For anyone who hasn’t been to the town of Yardley, I would plan a trip out there as soon as you can. Vault Brewing Company is located on one of the main streets of the town and is very popular among the local community. If you want to learn more about the history of Vault and my experience please continue reading!
Before Vault became a brewing company the building was known as the Yardley National Bank. The building has been standing since 1889 but unfortunately the National bank went under during the Great Depression. During the time following the Great Depression, the building was home to various financial institutions, but became vacant in 2009. Owners James, Jim and John Cain purchased the vacant building in March of 2012 due to the historic town, the proximity to the Delaware River, plus its location is close to the neighboring towns of Washington Crossing, Newtown, New Hope and Langhorne.
Once they moved in, the brothers and father decided to remodel and expand the building so they could add-on a brewpub and house their brewing materials and equipment. The building still maintains the enormous vault used by the original bank, but today it is a cellar for storing their kegs. James, Jim and John agreed to name their brewing company after the vault so they could share the history of the building and the brewpub with their beerlovers.
The brewpub is unique to Yardley due to its speakeasy atmosphere, gastro-pub style dishes and recorded/live jazz and funk music. The owners work hard to create an environment where families and friends can come and enjoy themselves in an upscale and relaxed brewery and brewpub.
Brewing At Vault
Mark Thomas is the head brewer at Vault Brewing Company and has been there since its opening in Fall 2012. Mark graduated with a degree in computer science from the University of Delaware. Mark was a homebrewer for 10 years before the Cains offered him the job as headbrewer at Vault. All of the beers at the brewery are unfiltered and brewed in-house within their 310 gallon brewery.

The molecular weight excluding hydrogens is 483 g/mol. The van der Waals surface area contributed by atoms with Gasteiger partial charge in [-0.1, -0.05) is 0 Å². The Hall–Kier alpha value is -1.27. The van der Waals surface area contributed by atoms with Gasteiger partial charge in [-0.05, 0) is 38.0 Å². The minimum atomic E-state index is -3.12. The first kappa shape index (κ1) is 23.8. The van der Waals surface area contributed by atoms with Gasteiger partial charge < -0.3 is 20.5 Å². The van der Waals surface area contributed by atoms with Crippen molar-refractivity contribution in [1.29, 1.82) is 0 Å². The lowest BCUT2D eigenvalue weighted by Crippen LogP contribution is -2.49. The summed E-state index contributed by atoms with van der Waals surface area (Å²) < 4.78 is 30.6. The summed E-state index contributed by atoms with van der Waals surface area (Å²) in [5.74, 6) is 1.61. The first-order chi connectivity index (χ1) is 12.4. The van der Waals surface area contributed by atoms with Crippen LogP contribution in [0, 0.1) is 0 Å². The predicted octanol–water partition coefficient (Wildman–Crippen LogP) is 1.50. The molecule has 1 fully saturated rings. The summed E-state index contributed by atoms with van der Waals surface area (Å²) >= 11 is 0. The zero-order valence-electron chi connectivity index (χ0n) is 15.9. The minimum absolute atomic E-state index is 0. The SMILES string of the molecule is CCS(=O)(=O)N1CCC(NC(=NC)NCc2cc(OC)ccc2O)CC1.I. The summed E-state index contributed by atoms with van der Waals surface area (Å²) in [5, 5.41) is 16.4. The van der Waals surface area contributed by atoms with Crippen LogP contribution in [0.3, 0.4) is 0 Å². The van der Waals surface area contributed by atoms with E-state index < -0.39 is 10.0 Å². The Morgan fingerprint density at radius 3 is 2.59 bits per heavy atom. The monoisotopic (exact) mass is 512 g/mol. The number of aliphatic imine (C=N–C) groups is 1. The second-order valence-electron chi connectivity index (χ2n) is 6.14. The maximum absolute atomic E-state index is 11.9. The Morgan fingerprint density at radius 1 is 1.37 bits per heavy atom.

The brewing area is tiny but they are impressively able to maintain five rotating craft beers on a bi-weekly basis. Mark and his team brew twice a week and their beer lines run directly from the serving tanks behind the bar. Their beers are served via draft, nitro, or cask. To see a list of the beers currently on tap click here.
Richard Bolster is a fabulous tour guide and one of the four brewers at Vault. Around noon this past Saturday, my mom and I ventured out to Yardley to attend their weekly brewery tour. Richard greeted us as we walked into the brewpub and handed us our own personal Vault tasting glass. He began the tour by telling us about the history of the building and how they incorporated the bank’s remaining aspects into the brewery’s overall atmosphere. After sharing with us how the brewery got its name, we were able to see first hand what the inside of the vault looks like.
Next, we moved over towards the brewing area where we got a look at how the magic happens. During the duration of the tour, Richard kindly filled up our tasting glasses with all the beers on tap. Before joining the team at Vault, Richard was a homebrewer for about 10 years. On top of his homebrewing skills, he also wrote publications about beer (Click here to read one!). If I were you I would definitely check out what his tour has to offer (click here to see what a tour include), it was a great experience. When the tour was finished, my mom and I were planning on heading home…until we saw some of the food plates (to see menu click here).
Once we saw that they served Buffalo Cauliflower, we had no other choice but to sit down and grab some food. The hostess was very friendly and got us sat quite quickly even though we were there during their lunch rush. We enjoyed the Buffalo Cauliflower, Prosciutto & Fig salad, and the Bacon and Broccoli pizza. I hope to get back to Vault brewing for some more delicious food and beer as soon as I can.
For those of you that took my quiz at the end of “The Five Basic Styles of Pale Ales” post, here are the answers.
- If you are new to beer, what would be the perfect pale ale to try? Blonde Ale
- Where was the American Amber ale first made popular? California
- Fish and Chips would be the perfect food pairing for which style pale ale? English-style bitter
- What temperature are most pale ales served at? 45-55 degrees Fahrenheit
- What century did the term “pale ale” come to be? the 18th century
Make sure to check back next week to learn about another type of beer and its various styles!